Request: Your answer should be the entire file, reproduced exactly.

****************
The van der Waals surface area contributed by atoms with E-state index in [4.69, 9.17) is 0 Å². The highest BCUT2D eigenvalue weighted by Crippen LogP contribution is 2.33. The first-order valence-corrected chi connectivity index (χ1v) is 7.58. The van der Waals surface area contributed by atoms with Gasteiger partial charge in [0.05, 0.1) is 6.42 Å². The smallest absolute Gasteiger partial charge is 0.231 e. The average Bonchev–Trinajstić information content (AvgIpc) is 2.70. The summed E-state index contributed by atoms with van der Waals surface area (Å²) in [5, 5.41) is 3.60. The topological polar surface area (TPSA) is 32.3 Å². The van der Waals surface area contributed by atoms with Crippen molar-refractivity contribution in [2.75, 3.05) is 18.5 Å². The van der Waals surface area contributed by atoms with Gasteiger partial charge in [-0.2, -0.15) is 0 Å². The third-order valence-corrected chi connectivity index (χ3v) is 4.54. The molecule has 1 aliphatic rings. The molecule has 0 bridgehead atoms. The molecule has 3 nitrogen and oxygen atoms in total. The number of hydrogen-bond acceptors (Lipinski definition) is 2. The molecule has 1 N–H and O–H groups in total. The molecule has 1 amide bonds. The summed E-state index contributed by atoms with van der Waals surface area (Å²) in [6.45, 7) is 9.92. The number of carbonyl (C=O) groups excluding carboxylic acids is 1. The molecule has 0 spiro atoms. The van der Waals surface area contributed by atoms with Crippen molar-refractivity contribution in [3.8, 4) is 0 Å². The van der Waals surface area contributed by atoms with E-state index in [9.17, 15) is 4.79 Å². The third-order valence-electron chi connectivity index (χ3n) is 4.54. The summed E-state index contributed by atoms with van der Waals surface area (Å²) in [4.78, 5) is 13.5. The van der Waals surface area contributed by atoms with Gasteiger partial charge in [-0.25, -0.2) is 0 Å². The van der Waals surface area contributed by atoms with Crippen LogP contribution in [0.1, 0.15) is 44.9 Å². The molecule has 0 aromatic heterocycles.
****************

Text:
The van der Waals surface area contributed by atoms with E-state index in [4.69, 9.17) is 0 Å². The highest BCUT2D eigenvalue weighted by Crippen LogP contribution is 2.33. The first-order valence-corrected chi connectivity index (χ1v) is 7.58. The van der Waals surface area contributed by atoms with Gasteiger partial charge in [0.05, 0.1) is 6.42 Å². The smallest absolute Gasteiger partial charge is 0.231 e. The average Bonchev–Trinajstić information content (AvgIpc) is 2.70. The summed E-state index contributed by atoms with van der Waals surface area (Å²) in [5, 5.41) is 3.60. The topological polar surface area (TPSA) is 32.3 Å². The van der Waals surface area contributed by atoms with Crippen molar-refractivity contribution in [2.75, 3.05) is 18.5 Å². The van der Waals surface area contributed by atoms with Gasteiger partial charge in [-0.2, -0.15) is 0 Å². The third-order valence-corrected chi connectivity index (χ3v) is 4.54. The molecule has 1 aliphatic rings. The molecule has 0 bridgehead atoms. The molecule has 3 nitrogen and oxygen atoms in total. The number of hydrogen-bond acceptors (Lipinski definition) is 2. The molecule has 1 N–H and O–H groups in total. The molecule has 1 amide bonds. The summed E-state index contributed by atoms with van der Waals surface area (Å²) in [6.45, 7) is 9.92. The number of carbonyl (C=O) groups excluding carboxylic acids is 1. The molecule has 0 spiro atoms. The van der Waals surface area contributed by atoms with Crippen molar-refractivity contribution in [3.8, 4) is 0 Å². The van der Waals surface area contributed by atoms with E-state index in [9.17, 15) is 4.79 Å². The third-order valence-electron chi connectivity index (χ3n) is 4.54. The summed E-state index contributed by atoms with van der Waals surface area (Å²) in [4.78, 5) is 13.5. The van der Waals surface area contributed by atoms with Gasteiger partial charge in [-0.25, -0.2) is 0 Å². The van der Waals surface area contributed by atoms with Crippen LogP contribution in [0.1, 0.15) is 44.9 Å². The molecule has 0 aromatic heterocycles.